A Historical Overview of the Nagorno-Karabakh Conflict

“File:September 2020 Nagorno-Karabakh clashes.png” by en:User:VartanM. World inset added by en:User:Kmusser. Location of clashes added by en:User:Solavirum. is marked under CC0 1.0. To view the terms, visit http://creativecommons.org/publicdomain/zero/1.0/deed.en

Linlee Mangialardi, Student Life Editor

The Nagorno-Karabakh conflict began in the 1920s when the Soviet Union established the region. Ninety-five percent of this autonomous region was ethnically Armenian, despite it being located in Azerbaijan. While Nagorno-Karabakh was controlled by the Soviets, tensions between the Armenians and Azerbaijanis were controlled. However, as the Soviet Union weakened, its control over the region diminished as well. In 1988, a resolution passed by the Nagorno-Karabakh legislature declared its union with Armenia, despite it being officially recognized as Azerbaijani land. The peaceful state following this resolution did not last long, as tensions between Azerbaijan and Armenia escalated, and soon led to violent conflicts between the two nations. Several groups, including the Organization for Security and Co-operation in Europe, intervened, but failed to resolve the conflict. Despite its many losses within the years of fighting, the Armenian military captured 20% of Azerbaijani land outside the enclave and took control over Nagorno-Karabakh by 1993. The Azerbaijan and Armenia governments have both accused the other of conducting ethnic cleansing and pogroms against their people during the war. While Russia was able to intervene and instate a cease-fire that has been enforced since May of 1994, the conflict between Armenia and Azerbaijan resulted in about 30,000 casualties and hundreds of thousands refugees. 

Since 1994, small border skirmishes between Armenia and Azerbaijan have occurred within the Nagorno-Karabakh region. As these two military forces are located in close proximity to each other, but have no communication, it is likely that inadvertent military action contributed to these small conflicts. However, the domestic political interests of the nations’ leaders also threatened to escalate conflict between the two nations. A large-scale conflict between Armenia and Azerbaijan would be especially dangerous and advantageous, as it could disrupt gas and oil exports for Central Asia and Europe. It is also believed that alliances between Russia and Armenia, and Turkey and Azerbaijan could threaten peace and potentially further destabilize the volatile region.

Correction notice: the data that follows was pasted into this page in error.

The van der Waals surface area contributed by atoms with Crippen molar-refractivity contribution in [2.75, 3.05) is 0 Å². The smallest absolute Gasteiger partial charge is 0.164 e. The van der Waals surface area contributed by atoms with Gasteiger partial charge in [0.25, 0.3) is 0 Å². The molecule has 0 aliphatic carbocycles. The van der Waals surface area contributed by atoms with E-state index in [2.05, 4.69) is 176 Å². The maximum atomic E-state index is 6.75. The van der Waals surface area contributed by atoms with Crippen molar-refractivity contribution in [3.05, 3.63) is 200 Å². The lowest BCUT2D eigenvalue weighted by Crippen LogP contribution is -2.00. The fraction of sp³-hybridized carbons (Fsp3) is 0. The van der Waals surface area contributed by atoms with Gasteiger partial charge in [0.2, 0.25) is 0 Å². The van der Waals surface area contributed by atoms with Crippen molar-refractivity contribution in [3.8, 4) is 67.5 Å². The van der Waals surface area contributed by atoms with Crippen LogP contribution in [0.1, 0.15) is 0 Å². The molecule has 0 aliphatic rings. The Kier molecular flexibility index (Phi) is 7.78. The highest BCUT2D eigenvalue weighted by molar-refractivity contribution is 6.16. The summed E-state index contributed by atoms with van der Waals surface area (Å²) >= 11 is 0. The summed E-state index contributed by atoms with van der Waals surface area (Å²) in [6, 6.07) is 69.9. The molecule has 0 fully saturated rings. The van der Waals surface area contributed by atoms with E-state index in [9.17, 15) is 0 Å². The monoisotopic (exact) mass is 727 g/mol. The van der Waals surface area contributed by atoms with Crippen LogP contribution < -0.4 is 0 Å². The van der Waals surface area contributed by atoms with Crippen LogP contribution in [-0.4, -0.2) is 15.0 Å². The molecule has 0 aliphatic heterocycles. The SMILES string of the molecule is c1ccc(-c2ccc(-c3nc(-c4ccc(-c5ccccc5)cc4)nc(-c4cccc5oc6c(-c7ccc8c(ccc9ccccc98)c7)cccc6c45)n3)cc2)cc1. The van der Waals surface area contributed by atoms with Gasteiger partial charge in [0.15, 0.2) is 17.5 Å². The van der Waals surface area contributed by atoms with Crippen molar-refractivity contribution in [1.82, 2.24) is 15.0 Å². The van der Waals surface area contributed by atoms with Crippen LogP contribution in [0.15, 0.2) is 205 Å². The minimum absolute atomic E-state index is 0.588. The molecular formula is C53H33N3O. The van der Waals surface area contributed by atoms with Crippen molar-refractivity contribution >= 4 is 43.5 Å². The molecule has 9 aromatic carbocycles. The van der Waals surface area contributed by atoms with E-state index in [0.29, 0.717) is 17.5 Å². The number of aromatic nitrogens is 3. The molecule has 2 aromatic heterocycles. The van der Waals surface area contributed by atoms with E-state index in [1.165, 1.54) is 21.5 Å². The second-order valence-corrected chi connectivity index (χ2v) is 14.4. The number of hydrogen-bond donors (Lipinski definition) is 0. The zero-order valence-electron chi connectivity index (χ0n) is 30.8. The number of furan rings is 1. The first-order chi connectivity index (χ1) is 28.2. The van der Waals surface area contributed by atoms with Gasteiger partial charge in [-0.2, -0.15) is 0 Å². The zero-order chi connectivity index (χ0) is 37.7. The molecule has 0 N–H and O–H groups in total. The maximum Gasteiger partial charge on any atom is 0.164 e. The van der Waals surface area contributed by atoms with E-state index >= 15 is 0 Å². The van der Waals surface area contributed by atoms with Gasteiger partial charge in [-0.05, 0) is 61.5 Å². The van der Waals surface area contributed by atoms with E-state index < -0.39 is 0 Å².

Recently, due to a lack of mediation, increased militarization, and multiple cease-fire violations, the conflict between Armenia and Azerbaijan has escalated. In September of 2020, Azerbaijan was accused of attacking civilian villages in Nagorno-Karabakh. Azerbaijan’s defence ministry claimed that a counteroffensive plan was launched to decrease Armenia’s combat activity. As a result, Armenia declared martial law and prepared for total mobilization. In response to these actions, officials in Nagorno-Karabakh declared martial law and instructed citizens to move. Both Armenia and Azerbaijan utilized powerful long range rocket artillery. Due to the large scale of fighting and enormous amount of casualties, Turkey offered support to Azerbaijan. Initially, Armenia and Azerbaijan resisted other countries’ pressure to end the conflict. In October of 2020, Russia signed a cease-fire, but it broke down. France negotiated two cease-fires in conjunction with Russia and the United States, and then individually with the United States. As fighting continued with confirmed breaches by both nations, these cease-fires also collapsed immediately. In November of 2020, Russia brokered a peace deal between Armenia and Azerbaijan. Almost 2,000 Russian soldiers have been deployed to the Nagorno-Karabakh region, with the intent of keeping peace between the two nations. Although the region currently remains peaceful, the cease fire did not resolve the issue regarding the status of  Nagorno-Karabakh. Analysts caution that without a comprehensive peace treaty, chaos may ensue, especially considering the price and risk of Russia deploying so many peacekeepers.

 

Disclaimer: This article used information The New York Times, The Washington Post, Aljazeera, and the Council on Foreign Relations’s website to help in writing this piece.